Border progress but concerns remain

Brexit talks

Britain’s Brexit negotiator, David Davis  and the European Commission’s chief negotiator Michel Barnier after the recent talks. Photo:AFP

Britain’s Brexit negotiator, David Davis and the European Commission’s chief negotiator Michel Barnier after the recent talks. Photo:AFP

 

Some progress was made on so-called Irish issues at the latest round of talks between the UK and EU on Brexit. In particular, London has said it will continue to allow free movement of EU citizens from Ireland to the UK. Thus would, in turn, allow Ireland to continue to provide border-free travel for EU citizens. This is part of the negotiations on the Common Travel Area between Ireland the UK. London and Dublin are also likely to agree to the continuation of current arrangements allowing mutual rights for citizens to work and avail of benefits in the other jurisdiction.

The key to this continuation of freedom of movement will be the UK’s decision to control the flow of immigration from other EU countries not at its borders but largely in the workplace. This allows the UK to put quotas on migrants from other EU countries taking up employment there, a politically and economically fraught endeavour, but one London sees as central to Brexit.

There remains a risk of political opposition in the UK to this course from the “hard Brexit” lobby, who want to take a tough line on immigration and may call for tighter controls. But for the moment there is reason for some optimism of a deal in this area.

The second basket of “Irish” issues relates to the Belfast Agreement and the complex nexus of co-operation which that put in place. Technical work remains to be done but again, given good will on all sides, there is some optimism of progress on these issues.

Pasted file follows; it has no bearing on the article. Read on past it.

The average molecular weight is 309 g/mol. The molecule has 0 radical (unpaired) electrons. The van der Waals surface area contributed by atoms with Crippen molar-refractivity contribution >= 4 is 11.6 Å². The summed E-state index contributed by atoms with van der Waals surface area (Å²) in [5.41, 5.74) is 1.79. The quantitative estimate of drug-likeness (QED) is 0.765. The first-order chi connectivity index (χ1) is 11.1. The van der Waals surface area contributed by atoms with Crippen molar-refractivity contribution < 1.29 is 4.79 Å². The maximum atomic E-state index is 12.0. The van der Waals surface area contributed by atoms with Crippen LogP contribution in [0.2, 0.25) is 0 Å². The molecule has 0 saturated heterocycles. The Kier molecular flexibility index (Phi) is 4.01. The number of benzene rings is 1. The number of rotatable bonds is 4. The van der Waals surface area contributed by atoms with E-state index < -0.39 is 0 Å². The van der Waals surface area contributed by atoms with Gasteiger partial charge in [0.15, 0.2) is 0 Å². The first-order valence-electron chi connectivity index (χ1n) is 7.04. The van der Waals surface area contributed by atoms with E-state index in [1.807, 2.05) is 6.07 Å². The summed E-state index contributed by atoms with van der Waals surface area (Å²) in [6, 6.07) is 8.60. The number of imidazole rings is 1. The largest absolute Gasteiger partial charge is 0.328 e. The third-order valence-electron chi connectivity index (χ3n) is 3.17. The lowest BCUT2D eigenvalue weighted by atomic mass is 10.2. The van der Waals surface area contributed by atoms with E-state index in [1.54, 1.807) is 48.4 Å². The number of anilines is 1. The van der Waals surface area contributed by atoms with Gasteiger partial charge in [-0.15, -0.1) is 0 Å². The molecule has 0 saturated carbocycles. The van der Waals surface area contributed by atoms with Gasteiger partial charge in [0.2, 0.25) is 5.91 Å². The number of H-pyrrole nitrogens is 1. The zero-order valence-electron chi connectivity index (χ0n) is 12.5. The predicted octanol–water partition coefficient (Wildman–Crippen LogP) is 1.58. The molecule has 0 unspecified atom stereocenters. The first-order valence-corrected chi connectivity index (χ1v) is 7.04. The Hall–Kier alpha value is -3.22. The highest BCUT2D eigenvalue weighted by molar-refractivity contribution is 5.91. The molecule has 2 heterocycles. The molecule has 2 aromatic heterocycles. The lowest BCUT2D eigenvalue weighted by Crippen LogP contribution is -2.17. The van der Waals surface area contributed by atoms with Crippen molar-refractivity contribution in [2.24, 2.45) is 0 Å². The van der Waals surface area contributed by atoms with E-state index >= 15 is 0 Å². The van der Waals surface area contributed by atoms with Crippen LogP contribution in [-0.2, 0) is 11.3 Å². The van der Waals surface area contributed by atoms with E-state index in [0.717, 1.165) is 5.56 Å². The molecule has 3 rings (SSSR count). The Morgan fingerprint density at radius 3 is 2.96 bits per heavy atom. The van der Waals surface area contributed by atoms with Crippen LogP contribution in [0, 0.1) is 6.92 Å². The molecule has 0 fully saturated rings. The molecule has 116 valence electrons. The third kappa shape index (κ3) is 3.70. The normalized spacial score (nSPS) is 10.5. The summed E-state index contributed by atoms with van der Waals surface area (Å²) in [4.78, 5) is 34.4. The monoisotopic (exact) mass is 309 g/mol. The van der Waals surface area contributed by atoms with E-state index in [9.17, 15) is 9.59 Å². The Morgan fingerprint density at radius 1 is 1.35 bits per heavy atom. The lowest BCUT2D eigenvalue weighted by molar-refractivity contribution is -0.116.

Greater difficulty - and delay - lies ahead in negotiating arrangements on the movement of goods between Ireland and the UK after Brexit. It has always been clear that this cannot be sorted out until there is clarity on the future trading relationship between the EU and the UK. And that if Britain leaves the customs union, avoiding Border checks will be difficult. Now a delay in making progress on other issues – primarily Britain’s exit bill – means it now looks unlikely that talks will even start on this until early next year.

A serious risk remains that the EU and UK will not reach a deal, leading to a so-called “hard” Brexit, with the immediate erection of tariff and customs barriers. But it is also well to remember that we are still in the early stages of the talks. The British government has shown signs that it is moving its position, even if contradictory signals continue to come from London. As fears of the economic impact of a hard Brexit grow, it may be that a deal starts to come into view next year.

Ireland’s interests lie firmly in both sides staying at the table and the initial hammering out of a transition arrangement to limit any damage immediately after Britain leaves the EU. In turn this would give space and time to negotiate new trading arrangements. There is a long journey yet to travel if this is to be achieved.

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